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What does fully amortized mean

what does fully amortized mean


The term student-centred learning (SCL) is widely used in the teaching and learning literature. Many terms have been linked with student-centred learning, such as flexible learning (Taylor 2000 ), experiential learning (Burnard 1999 ), self-directed learning and therefore the slightly overused term ‘student-centred learning’ can mean different things to different people. In addition, in practice it is also described by a range of terms and this has led to confusion surrounding its implementation.

The concept of student-centred learning has been credited as early as 1905 to Hayward and in 1956 to Dewey’s work (O’Sullivan 2003 ). Carl Rogers, the father of client-centred counseling, is associated with expanding this approach into a general theory of education (Burnard 1999 ; Rogoff 1999 ). The term student-centred learning was also associated with the work of Piaget and more recently with Malcolm Knowles (Burnard 1999 ). Rogers (1983a :25), in his book ‘Freedom to Learn for the 80s’, describes the shift in power from the expert teacher to the student learner, driven by a need for a change in the traditional environment where in this ‘so-called educational atmosphere, students become passive, apathetic and bored’. In the School system, the concept of child-centred education has been derived, in particular, from the work of Froebel and the idea that the teacher should not ‘ interfere with this process of maturation, but act as a guide ’ (Simon 1999 ). Simon highlighted that this was linked with the process of development or ‘readiness’, i.e. the child will learn when he/she is ready (1999 ).

The paradigm shift away from teaching to an emphasis on learning has encouraged power to be moved from the teacher to the student (Barr and Tagg 1995 ). The teacher-focused/transmission of information formats, such as lecturing, have begun to be increasingly criticised and this has paved the way for a widespread growth of ‘student-centred learning’ as an alternative approach. However, despite widespread use of the term, Lea et al. (2003 ) maintain that one of the issues with student-centred learning is the fact that ‘ many institutions or educators claim to be putting student-centred learning into practice, but in reality they are not’ (2003 :322).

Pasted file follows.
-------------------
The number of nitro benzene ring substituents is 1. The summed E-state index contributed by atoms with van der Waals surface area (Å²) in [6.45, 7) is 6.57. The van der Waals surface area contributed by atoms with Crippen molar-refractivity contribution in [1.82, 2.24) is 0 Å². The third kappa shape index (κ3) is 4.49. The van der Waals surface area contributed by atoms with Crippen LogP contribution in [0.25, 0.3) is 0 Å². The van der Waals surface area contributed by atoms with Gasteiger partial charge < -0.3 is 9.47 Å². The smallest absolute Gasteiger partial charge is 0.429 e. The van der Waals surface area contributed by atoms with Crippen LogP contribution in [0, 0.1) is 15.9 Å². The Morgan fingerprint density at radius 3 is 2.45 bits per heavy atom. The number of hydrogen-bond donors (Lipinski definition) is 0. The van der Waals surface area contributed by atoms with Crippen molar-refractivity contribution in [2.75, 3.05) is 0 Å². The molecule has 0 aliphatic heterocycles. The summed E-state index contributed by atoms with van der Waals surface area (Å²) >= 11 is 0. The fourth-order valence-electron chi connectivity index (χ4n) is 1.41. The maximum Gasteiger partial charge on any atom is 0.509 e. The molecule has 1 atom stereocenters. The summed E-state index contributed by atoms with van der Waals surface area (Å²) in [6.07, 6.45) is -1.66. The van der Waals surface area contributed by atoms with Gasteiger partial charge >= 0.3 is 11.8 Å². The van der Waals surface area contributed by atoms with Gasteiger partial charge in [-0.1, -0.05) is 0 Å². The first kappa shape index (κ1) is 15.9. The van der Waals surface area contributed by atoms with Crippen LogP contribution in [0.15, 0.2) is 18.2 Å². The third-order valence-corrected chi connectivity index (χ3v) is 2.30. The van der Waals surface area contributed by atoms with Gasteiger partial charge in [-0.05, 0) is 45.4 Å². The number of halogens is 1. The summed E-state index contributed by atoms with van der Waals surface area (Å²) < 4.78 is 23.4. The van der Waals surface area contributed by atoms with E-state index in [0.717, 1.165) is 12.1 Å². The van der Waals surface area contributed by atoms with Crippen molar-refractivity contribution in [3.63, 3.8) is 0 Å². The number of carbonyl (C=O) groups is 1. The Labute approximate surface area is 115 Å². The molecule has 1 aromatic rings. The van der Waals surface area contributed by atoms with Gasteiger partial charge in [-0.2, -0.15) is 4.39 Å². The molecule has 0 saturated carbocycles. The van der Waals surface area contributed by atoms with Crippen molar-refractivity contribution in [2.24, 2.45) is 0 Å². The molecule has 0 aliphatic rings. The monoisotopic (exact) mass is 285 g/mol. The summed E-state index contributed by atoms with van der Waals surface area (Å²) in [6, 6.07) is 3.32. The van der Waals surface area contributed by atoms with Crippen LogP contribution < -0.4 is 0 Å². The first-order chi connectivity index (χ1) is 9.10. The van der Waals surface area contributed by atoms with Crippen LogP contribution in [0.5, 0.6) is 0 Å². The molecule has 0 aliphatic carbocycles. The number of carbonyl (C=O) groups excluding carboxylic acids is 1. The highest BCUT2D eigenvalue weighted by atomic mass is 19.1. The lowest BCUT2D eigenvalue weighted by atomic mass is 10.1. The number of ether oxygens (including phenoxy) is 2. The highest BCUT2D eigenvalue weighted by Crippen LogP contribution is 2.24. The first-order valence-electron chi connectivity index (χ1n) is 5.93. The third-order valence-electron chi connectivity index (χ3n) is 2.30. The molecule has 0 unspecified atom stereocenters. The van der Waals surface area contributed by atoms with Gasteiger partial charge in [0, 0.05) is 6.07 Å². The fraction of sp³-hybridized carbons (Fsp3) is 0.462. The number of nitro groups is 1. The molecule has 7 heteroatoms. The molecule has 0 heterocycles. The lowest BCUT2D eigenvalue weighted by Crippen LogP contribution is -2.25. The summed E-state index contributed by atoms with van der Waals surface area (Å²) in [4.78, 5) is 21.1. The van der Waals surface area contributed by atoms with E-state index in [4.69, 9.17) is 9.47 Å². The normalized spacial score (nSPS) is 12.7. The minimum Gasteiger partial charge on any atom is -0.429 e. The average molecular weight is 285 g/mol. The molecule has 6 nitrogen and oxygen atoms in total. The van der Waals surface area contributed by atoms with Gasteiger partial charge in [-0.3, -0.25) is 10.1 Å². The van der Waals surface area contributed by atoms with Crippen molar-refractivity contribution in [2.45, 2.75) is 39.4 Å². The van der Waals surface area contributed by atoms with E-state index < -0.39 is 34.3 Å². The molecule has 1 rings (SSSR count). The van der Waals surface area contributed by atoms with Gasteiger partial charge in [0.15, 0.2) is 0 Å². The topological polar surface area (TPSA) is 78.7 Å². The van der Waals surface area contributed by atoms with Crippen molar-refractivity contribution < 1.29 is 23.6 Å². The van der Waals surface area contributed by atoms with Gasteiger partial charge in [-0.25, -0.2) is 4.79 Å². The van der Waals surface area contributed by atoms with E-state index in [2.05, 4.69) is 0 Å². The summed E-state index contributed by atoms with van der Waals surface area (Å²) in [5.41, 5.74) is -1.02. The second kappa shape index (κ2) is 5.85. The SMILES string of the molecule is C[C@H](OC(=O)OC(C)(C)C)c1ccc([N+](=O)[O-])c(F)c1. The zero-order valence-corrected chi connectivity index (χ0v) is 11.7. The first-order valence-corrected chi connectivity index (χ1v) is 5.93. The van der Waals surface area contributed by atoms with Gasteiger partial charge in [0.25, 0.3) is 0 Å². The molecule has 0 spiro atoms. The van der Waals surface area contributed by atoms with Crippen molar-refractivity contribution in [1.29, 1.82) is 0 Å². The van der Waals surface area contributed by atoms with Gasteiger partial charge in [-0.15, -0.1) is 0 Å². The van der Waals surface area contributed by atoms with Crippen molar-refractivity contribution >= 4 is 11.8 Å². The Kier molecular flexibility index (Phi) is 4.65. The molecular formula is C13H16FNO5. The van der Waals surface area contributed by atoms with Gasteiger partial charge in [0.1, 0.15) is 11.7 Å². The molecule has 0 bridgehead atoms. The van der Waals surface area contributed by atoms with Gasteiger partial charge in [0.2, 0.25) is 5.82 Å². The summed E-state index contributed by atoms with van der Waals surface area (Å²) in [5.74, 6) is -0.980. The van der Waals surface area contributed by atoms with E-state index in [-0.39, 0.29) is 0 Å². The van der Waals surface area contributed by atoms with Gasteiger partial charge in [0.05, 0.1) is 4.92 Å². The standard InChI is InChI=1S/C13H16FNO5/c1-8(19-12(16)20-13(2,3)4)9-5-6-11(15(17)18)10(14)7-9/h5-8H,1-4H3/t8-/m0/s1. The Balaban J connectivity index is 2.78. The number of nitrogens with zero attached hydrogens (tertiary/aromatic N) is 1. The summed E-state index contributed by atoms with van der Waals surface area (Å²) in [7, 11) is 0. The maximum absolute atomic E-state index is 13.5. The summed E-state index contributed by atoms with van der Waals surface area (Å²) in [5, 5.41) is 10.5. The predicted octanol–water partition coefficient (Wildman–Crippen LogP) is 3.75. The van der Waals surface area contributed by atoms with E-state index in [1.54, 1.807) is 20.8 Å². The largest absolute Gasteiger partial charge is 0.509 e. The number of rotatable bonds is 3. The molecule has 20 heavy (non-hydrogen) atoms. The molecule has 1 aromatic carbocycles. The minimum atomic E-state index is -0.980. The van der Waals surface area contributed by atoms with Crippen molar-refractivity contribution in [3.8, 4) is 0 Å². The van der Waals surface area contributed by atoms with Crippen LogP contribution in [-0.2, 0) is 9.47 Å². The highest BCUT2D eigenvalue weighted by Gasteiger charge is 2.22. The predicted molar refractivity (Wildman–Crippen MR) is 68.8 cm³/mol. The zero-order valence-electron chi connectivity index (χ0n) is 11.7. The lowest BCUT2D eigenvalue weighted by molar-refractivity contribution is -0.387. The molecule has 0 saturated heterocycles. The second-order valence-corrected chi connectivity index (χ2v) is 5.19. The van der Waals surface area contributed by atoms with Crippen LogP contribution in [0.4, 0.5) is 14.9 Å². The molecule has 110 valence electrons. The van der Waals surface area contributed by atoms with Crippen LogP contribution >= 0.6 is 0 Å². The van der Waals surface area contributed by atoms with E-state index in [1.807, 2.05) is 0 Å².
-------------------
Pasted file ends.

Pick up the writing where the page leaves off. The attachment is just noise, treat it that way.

This chapter aims to:
  • Give an overview of the various ways student-centred learning is defined,
  • Suggest some ways that student-centred learning can be used as the organising principle of teaching and assessment practices,
  • Explore the effectiveness of student-centred learning and
  • Present some critiques to it as an approach.

What is student-centred learning?

Kember (1997 ) described two broad orientations in teaching: the teacher centred/content oriented conception and the student centred/learning oriented conceptions. In a very useful breakdown of these orientations he supports many other authors views in relation to student-centred view including: that knowledge is constructed by students and that the lecturer is a facilitator of learning rather than a presenter of information. Rogers (1983b :188) identified the important precondition for student-centred learning as the need for: ‘. a leader or person who is perceived as an authority figure in the situation, is sufficiently secure within herself (himself) and in her (his) relationship to others that she (he) experiences an essential trust in the capacity of others to think for themselves, to learn for themselves’.

Choice in the area of the learning is emphasised by Burnard. as he interprets Rogers’ ideas of student-centredness as ‘ students might not only choose what to study, but how and why that topic might be an interesting one to study’ (1999 :244). He also emphasises Rogers’ belief that students’ perceptions of the world were important, that they were relevant and appropriate. This definition therefore emphasises the concept of students having ‘choice’ in their learning.

Harden and Crosby (2000 :335) describe teacher-centred learning strategies as the focus on the teacher